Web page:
Data & Research
The Agricultural Act of 2014 required the establishment of a Multi-Agency Task Force to provide coordination and direction for USDA Foods administered by FNS. FNS submits this report to the Senate Committee on Agriculture, Nutrition, and Forestry and the House of Representatives Committee on Agriculture.
The Agricultural Act of 2014 required the establishment of a Multi-Agency Task Force to provide coordination and direction for USDA Foods administered by FNS. FNS submits this report covering the period of January 2021 through July 2022 to the Senate Committee on Agriculture, Nutrition, and Forestry and the House of Representatives Committee on Agriculture.
The physical presence waiver, issued under the Families First Coronavirus Response Act of 2020, allowed WIC state and local agencies to remotely certify participants into WIC during the COVID-19 pandemic. This report summarizes data collected from surveys of WIC state and local agencies about the use of the physical presence waiver and the impact it had on WIC services.
This report presents estimates of the percentage of eligible persons, by state, who participated in SNAP during an average month in FY 2019 and in the two previous fiscal years. SNAP eligibility criteria include maximum income and resource thresholds, as well as certain nonfinancial criteria, such as age and disability status.
This study is the first nationally representative, comprehensive assessment of the school meal programs since the updated nutrition standards for school meals were phased in beginning School Year 2012-2013. A study methodology report that describes the study design, sampling and data collection and a summary report that provides a brief overview of the study and key findings from the various reports are also available.
This report responds to the requirement of PL 110-246 to assess the effectiveness of state and local efforts to directly certify children for free school meals. Direct certification is a process conducted by the states and by local educational agencies to certify eligible children for free meals without the need for household applications.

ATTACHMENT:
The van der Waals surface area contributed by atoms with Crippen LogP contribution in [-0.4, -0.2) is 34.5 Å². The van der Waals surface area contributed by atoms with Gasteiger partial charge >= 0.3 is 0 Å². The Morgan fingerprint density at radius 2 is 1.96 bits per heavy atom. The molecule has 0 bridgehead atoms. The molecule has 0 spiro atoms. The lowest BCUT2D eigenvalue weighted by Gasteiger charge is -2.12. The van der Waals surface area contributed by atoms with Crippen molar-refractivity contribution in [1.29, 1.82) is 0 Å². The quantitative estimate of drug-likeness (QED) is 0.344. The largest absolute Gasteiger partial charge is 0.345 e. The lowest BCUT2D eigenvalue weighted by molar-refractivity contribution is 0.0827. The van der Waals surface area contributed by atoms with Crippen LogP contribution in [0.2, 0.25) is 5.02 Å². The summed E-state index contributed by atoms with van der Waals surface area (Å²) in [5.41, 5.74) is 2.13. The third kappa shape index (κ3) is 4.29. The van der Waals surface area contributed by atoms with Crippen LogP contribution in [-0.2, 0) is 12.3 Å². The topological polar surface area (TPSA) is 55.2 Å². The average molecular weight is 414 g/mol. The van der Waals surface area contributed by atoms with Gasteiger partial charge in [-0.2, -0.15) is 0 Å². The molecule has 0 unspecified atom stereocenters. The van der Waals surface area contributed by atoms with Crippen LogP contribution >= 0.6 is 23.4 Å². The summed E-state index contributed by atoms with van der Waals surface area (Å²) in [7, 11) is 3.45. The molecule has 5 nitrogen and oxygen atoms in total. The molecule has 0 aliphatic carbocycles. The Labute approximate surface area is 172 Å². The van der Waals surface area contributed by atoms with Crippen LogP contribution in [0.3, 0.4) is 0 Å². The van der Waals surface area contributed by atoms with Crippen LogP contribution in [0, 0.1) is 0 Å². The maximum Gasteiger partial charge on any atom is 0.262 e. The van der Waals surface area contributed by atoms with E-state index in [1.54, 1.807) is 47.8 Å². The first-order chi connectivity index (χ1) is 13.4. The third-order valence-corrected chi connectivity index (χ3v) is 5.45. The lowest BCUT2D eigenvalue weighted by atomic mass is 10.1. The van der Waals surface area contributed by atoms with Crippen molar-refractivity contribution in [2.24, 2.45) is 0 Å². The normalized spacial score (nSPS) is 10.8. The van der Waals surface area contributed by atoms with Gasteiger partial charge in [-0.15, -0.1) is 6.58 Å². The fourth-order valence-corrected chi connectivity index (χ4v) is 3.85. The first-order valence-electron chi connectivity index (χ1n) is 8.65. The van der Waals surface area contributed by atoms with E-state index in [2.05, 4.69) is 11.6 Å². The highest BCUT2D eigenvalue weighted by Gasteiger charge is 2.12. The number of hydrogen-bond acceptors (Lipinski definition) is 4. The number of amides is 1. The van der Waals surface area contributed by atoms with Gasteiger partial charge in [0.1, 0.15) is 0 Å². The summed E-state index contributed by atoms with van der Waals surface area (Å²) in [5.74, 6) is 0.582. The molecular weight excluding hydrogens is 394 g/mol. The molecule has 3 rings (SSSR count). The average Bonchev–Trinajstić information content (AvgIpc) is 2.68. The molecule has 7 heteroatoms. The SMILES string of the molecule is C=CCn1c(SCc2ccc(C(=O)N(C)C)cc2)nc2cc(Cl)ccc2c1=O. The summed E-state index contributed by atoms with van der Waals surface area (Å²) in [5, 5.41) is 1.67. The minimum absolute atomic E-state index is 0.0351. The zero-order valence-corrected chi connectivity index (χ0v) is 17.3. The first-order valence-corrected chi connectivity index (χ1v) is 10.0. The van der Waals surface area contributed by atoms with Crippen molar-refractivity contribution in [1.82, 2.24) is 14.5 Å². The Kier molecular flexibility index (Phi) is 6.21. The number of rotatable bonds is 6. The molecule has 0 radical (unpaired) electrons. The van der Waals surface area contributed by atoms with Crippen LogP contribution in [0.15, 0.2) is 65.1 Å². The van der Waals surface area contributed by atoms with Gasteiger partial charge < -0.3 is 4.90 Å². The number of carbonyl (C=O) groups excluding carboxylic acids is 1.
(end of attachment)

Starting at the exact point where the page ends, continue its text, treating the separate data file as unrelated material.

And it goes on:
This is the 11th in a series of annual reports that examines the administrative accuracy of eligibility determinations and benefit issuance for free or reduced-price meals in the National School Lunch Program.
The Food and Nutrition Service conducted the Direct Certification with Medicaid (DC-M) demonstration that enables selected States and districts to use household income data from Medicaid files to directly certify students for free school meals. This report focuses on the experiences of States and districts conducting DC-M during School Year (SY) 2013-2014, the second year of the demonstration. It examines whether DC-M leads to changes in the percentage of students certified, the number of meals served, Federal reimbursements, and certification costs incurred by districts. It also assesses State-level administrative costs and identifies the challenges that States and districts face when implementing DC-M.
This series of research briefs examines best practices in school food authorities' implementation of key provisions and their impacts in the Healthy, Hunger-Free Kids Act of 2010, including fruits and vegetables, plate waste, sodium, participation, revenue, whole grains, smart snacks, and a special view of obesity.
This is the tenth in a series of annual reports to examine administrative errors incurred during the local educational agency’s (LEA) approval process of household applications for free and reduced-price meals in the National School Lunch Program (NSLP). This report examines administrative error estimates in student certification for free and reduced-price NSLP meals.